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Enferm Intensiva. 2001 Oct-Dec;12(4):164-74.

[Can specific verbal descriptors be useful in differentiating those with and without MI? Findings from a two-year study].

[Article in Spanish]

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  • 1Unidad de Cuidados Coronarios, North Bristol NHS Trust, Southmead Hospital, Bristol BS10 5NB, Gran Bretaña.


This paper discusses the findings of a two-year study, which was based in an eleven-bedded coronary care unit in the South-West of England. The study aimed to explore the difference between the verbal descriptors used by those with and without MI in order to determine their contribution in assessing patients with a suspected MI. The study also examined whether any differences existed between the words men and women with MI used to describe their chest pain symptoms. All patients admitted with an episode of chest pain were eligible to participate providing that they were pain-free at 24 hours after admission, were over 18 years of age and could speak English. The sample comprised of 266 patients with MI and 275 without MI. All patients were offered a menu of 12 sensory and 10 effective words, which had been validated in previous research. The results suggest that there is little difference in the words patients with and without MI use to describe their chest pain and this may reinforce the complexity in obtaining an accurate differential diagnosis. However, there are some clear differences in the vocabulary of men and women with MI. Women with MI appeared to report more emotive language than men and expressed their chest pain in terms of being "frightened" (p < 0.05) and "terrified" (21.1 % vs 12.1 %). The discussion will examine the methodological issues and possible practice implications for the future.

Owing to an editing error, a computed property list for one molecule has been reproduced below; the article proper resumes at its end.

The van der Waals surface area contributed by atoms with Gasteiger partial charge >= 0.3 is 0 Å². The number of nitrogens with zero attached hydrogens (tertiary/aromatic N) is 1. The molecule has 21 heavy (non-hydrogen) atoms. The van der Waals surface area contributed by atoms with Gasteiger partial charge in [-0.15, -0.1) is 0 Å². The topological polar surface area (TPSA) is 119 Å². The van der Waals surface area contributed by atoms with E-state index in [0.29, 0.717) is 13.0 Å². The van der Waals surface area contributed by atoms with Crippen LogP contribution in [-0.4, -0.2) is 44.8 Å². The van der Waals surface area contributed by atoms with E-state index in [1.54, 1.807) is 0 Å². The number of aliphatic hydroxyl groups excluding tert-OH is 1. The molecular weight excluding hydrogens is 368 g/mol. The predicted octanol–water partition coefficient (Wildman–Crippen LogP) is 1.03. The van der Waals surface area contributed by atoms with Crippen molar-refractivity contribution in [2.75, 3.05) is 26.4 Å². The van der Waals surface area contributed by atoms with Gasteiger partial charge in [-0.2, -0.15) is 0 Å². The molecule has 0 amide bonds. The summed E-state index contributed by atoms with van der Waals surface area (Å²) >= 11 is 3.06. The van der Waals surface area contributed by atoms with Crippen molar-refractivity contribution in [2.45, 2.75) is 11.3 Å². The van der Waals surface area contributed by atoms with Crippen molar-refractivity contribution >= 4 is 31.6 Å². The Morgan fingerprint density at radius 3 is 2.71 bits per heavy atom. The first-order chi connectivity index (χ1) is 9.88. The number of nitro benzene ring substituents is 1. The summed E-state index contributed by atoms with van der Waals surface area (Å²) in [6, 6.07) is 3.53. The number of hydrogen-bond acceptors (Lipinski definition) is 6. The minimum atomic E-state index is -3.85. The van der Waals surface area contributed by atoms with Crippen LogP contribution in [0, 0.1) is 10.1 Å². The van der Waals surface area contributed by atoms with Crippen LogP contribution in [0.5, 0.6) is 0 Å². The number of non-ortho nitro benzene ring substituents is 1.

[PubMed - indexed for MEDLINE]
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